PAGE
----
India remains the destination of choice

India remains the destination of choice

Analysts Forrester convinced that India will remain first choice for outsourcing deals

According to Forrester, Indian providers having transformed the IT service playing field, remain a strong competitor in IT service delivery because their ability to adapt well to new market dynamics has allowed them to.

In a keynote on next-generation outsourcing at Forrester’s Services and Sourcing Forum 2007, Forrester vice president and principal analyst Stephanie Moore discussed the new IT services paradigm that formed after the Y2K problem in 2000.

“This is where the Indian vendors stepped into the equation, offering low cost but high quality service delivery that changed the rules. Now everyone has to play by the rules, whether you are IBM, Accenture or Indian vendors,” Moore said.

Service providers who provide transparency are the ones thriving today because people want to know exactly what they are paying for, said Moore. Indian vendors increased service sophistication by decoupling services from assets, which also made it difficult for providers to swindle customers, she added.

The Indian vendors improved consistent delivery by delivering high quality processes, and created an expectation among those who outsource that it is standard for system optimisation to be part of the outsourcing deal, “simply because it is more efficient and less expensive for them to deal with,” added Moore.

The delivery of lower costs is an expected outcome of all outsourcing contracts, said Moore, adding “the contracts of offshoring and outsourcing are combining and it is certainly reaching a tipping point.”

“India today is the destination of choice—in terms of the market, maturity of vendors in the market, the cost, the quality and the experience—you can’t beat India,” Moore concluded.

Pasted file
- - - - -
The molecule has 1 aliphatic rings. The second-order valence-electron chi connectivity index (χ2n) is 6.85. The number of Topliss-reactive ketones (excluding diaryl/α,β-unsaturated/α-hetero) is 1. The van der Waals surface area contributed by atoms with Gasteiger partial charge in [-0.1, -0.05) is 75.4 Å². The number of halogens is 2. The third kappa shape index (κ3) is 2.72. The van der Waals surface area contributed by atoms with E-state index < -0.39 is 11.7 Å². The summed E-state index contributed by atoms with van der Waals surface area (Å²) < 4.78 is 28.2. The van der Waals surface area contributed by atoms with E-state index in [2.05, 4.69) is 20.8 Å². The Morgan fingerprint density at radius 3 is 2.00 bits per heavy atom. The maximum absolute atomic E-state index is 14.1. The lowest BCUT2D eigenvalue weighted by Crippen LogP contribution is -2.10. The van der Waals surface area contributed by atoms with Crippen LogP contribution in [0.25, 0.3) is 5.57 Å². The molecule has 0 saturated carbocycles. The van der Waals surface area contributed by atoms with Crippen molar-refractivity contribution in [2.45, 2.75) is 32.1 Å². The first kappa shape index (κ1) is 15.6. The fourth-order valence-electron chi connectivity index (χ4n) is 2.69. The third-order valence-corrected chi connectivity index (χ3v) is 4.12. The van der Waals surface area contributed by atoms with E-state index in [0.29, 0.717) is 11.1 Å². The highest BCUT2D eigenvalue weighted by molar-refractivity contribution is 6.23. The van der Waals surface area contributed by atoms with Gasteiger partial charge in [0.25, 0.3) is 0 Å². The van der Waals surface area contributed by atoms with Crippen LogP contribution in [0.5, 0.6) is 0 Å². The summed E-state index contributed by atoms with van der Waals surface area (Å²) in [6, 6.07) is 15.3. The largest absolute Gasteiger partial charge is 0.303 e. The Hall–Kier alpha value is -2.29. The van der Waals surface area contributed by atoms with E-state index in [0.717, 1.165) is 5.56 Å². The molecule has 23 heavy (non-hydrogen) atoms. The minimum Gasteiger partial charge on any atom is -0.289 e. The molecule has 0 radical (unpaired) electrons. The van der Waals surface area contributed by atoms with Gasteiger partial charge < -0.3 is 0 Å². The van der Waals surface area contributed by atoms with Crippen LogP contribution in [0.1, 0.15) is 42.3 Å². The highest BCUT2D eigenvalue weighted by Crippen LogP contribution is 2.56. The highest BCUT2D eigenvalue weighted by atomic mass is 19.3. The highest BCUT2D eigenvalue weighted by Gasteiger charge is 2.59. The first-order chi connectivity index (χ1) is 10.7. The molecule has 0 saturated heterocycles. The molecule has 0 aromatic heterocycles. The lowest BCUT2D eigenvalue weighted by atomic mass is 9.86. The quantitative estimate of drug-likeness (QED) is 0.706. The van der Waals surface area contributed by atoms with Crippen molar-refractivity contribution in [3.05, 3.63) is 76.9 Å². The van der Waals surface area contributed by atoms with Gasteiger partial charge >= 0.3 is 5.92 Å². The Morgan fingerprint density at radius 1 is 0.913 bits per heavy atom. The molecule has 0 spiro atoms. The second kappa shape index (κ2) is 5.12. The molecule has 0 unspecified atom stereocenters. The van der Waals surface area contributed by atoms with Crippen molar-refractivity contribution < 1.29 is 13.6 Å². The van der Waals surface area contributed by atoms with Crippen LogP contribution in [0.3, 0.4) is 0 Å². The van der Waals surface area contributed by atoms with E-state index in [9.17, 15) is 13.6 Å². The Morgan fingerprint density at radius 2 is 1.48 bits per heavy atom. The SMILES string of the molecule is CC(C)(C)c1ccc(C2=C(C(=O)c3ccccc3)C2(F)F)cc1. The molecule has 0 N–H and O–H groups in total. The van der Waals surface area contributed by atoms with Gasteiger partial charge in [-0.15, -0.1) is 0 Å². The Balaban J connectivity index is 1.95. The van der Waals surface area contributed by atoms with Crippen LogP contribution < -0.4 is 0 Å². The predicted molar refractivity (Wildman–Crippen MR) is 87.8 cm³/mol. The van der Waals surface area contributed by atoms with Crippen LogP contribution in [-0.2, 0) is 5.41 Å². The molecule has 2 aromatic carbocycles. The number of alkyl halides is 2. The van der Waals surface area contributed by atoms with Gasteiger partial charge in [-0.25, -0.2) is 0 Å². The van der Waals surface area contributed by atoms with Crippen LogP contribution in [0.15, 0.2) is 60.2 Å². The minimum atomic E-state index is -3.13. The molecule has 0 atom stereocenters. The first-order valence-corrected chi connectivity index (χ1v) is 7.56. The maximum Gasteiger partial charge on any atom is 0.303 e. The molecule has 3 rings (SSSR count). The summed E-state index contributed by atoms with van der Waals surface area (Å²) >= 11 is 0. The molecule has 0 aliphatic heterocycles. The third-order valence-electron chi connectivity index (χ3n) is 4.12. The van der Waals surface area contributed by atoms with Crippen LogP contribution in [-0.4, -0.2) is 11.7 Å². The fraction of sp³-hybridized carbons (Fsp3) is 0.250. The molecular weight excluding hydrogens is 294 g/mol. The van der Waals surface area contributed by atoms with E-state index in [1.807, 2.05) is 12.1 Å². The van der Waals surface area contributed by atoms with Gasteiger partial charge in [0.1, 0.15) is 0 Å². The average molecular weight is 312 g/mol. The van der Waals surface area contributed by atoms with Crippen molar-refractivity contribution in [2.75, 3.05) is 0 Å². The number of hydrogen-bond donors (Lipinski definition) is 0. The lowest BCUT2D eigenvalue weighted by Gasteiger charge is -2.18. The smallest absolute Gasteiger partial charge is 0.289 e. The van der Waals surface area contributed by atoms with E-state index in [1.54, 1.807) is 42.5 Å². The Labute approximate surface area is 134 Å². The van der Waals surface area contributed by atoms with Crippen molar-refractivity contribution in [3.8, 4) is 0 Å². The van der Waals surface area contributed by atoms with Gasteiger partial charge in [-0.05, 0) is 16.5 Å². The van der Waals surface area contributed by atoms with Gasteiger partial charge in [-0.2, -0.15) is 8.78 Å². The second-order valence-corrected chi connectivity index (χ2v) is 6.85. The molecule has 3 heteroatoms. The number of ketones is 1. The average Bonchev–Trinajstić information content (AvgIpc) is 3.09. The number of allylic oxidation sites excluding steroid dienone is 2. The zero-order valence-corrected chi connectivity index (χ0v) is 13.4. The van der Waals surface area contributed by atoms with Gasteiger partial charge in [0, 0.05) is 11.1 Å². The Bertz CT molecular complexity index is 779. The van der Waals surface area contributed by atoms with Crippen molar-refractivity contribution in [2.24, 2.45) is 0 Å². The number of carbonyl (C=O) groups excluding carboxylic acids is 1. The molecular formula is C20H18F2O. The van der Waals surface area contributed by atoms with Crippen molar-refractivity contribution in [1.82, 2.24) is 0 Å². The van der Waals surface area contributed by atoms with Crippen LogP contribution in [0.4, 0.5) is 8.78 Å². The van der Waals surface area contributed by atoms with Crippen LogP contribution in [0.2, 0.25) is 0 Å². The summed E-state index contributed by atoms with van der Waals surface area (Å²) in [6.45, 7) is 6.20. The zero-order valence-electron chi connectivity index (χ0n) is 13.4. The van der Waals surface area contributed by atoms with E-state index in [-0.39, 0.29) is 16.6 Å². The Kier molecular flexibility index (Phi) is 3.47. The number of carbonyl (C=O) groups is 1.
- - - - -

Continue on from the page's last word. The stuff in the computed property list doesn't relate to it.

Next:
Although India has its challenges, it is adapting to these well, Moore explained. India is facing escalating costs and a finite pool of available senior skilled technicians. Also, anyone today working with an Indian vendor suffers up to 30 percent attrition experience, Moore said. The rupee is appreciating, even against the Euro, “so their margins are being compressed which is causing them to want to raise prices for you,” Moore added.

However, the Indian vendors are stepping up to deliver on this new IT service paradigm through introducing more automation, Moore said. “In the old days, service providers did not want automated tools because they wanted to charge for more bodies, but today they don’t have the bodies or if they do, they are getting too expensive, so they are creating their own tools and even buying them from third party vendors,” Moore said.

Indian providers are further adapting to challenges though adopting even more efficient processes, said Moore, who added that this is especially true of the global multi-nationals that need consistent processes in all countries.

Providers are also allocating large budgets for training. “Vendors like Infosys spend ten per cent of their revenue on training,” pointed out Moore.

“Tier two Indian cities are now on the maps,” added More, explaining how providers are moving from places such as Delhi, Mumbai, Bangalore to lower cost areas in India where there is cheaper labour.

Indian providers are also remaining competitive though involving customers in more advanced outsourcing partnerships, Moore explained. “Partners will not just use them for staff augmentation but to improve known processes,” said Moore. “This is one of the ways customers are getting lower overall costs and vendors are getting higher overall margins,” she added.

Finally, the providers are acting as solution accelerators, Moore said. Vendors focus on creating reusable components so they jump start future projects,” she added.